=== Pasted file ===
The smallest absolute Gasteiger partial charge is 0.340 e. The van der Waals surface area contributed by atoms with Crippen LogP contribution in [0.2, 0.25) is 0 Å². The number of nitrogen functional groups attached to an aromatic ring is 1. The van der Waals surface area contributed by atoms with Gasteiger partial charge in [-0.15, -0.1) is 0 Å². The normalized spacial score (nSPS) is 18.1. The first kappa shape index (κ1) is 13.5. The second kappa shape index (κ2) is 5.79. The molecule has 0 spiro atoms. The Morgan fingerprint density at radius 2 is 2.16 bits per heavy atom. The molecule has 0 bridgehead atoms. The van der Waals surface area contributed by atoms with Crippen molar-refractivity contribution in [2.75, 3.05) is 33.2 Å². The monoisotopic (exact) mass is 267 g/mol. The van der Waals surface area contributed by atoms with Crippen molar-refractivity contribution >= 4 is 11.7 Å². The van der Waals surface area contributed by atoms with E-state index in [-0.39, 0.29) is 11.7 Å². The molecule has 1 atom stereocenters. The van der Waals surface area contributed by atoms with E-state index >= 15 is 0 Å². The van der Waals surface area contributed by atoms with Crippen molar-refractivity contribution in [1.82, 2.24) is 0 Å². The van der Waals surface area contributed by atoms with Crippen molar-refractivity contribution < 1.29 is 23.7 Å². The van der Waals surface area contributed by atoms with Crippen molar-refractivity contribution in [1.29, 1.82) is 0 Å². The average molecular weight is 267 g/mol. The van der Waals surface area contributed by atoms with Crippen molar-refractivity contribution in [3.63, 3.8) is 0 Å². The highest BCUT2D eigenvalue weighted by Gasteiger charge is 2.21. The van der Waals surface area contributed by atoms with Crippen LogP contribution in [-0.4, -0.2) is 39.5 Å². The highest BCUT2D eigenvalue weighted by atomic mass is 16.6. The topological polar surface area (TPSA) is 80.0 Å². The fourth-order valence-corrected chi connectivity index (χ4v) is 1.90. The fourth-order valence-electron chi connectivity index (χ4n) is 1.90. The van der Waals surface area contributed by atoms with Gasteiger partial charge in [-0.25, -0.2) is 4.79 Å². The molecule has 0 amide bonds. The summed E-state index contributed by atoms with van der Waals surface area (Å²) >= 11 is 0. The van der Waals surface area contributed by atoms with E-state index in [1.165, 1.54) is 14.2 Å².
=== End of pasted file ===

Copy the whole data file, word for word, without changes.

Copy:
The smallest absolute Gasteiger partial charge is 0.340 e. The van der Waals surface area contributed by atoms with Crippen LogP contribution in [0.2, 0.25) is 0 Å². The number of nitrogen functional groups attached to an aromatic ring is 1. The van der Waals surface area contributed by atoms with Gasteiger partial charge in [-0.15, -0.1) is 0 Å². The normalized spacial score (nSPS) is 18.1. The first kappa shape index (κ1) is 13.5. The second kappa shape index (κ2) is 5.79. The molecule has 0 spiro atoms. The Morgan fingerprint density at radius 2 is 2.16 bits per heavy atom. The molecule has 0 bridgehead atoms. The van der Waals surface area contributed by atoms with Crippen molar-refractivity contribution in [2.75, 3.05) is 33.2 Å². The monoisotopic (exact) mass is 267 g/mol. The van der Waals surface area contributed by atoms with Crippen molar-refractivity contribution >= 4 is 11.7 Å². The van der Waals surface area contributed by atoms with E-state index in [-0.39, 0.29) is 11.7 Å². The molecule has 1 atom stereocenters. The van der Waals surface area contributed by atoms with E-state index >= 15 is 0 Å². The van der Waals surface area contributed by atoms with Crippen molar-refractivity contribution in [1.82, 2.24) is 0 Å². The van der Waals surface area contributed by atoms with Crippen molar-refractivity contribution < 1.29 is 23.7 Å². The van der Waals surface area contributed by atoms with Crippen molar-refractivity contribution in [1.29, 1.82) is 0 Å². The average molecular weight is 267 g/mol. The van der Waals surface area contributed by atoms with Crippen molar-refractivity contribution in [3.63, 3.8) is 0 Å². The highest BCUT2D eigenvalue weighted by Gasteiger charge is 2.21. The van der Waals surface area contributed by atoms with Crippen LogP contribution in [-0.4, -0.2) is 39.5 Å². The highest BCUT2D eigenvalue weighted by atomic mass is 16.6. The topological polar surface area (TPSA) is 80.0 Å². The fourth-order valence-corrected chi connectivity index (χ4v) is 1.90. The fourth-order valence-electron chi connectivity index (χ4n) is 1.90. The van der Waals surface area contributed by atoms with Gasteiger partial charge in [-0.25, -0.2) is 4.79 Å². The molecule has 0 amide bonds. The summed E-state index contributed by atoms with van der Waals surface area (Å²) >= 11 is 0. The van der Waals surface area contributed by atoms with E-state index in [1.165, 1.54) is 14.2 Å².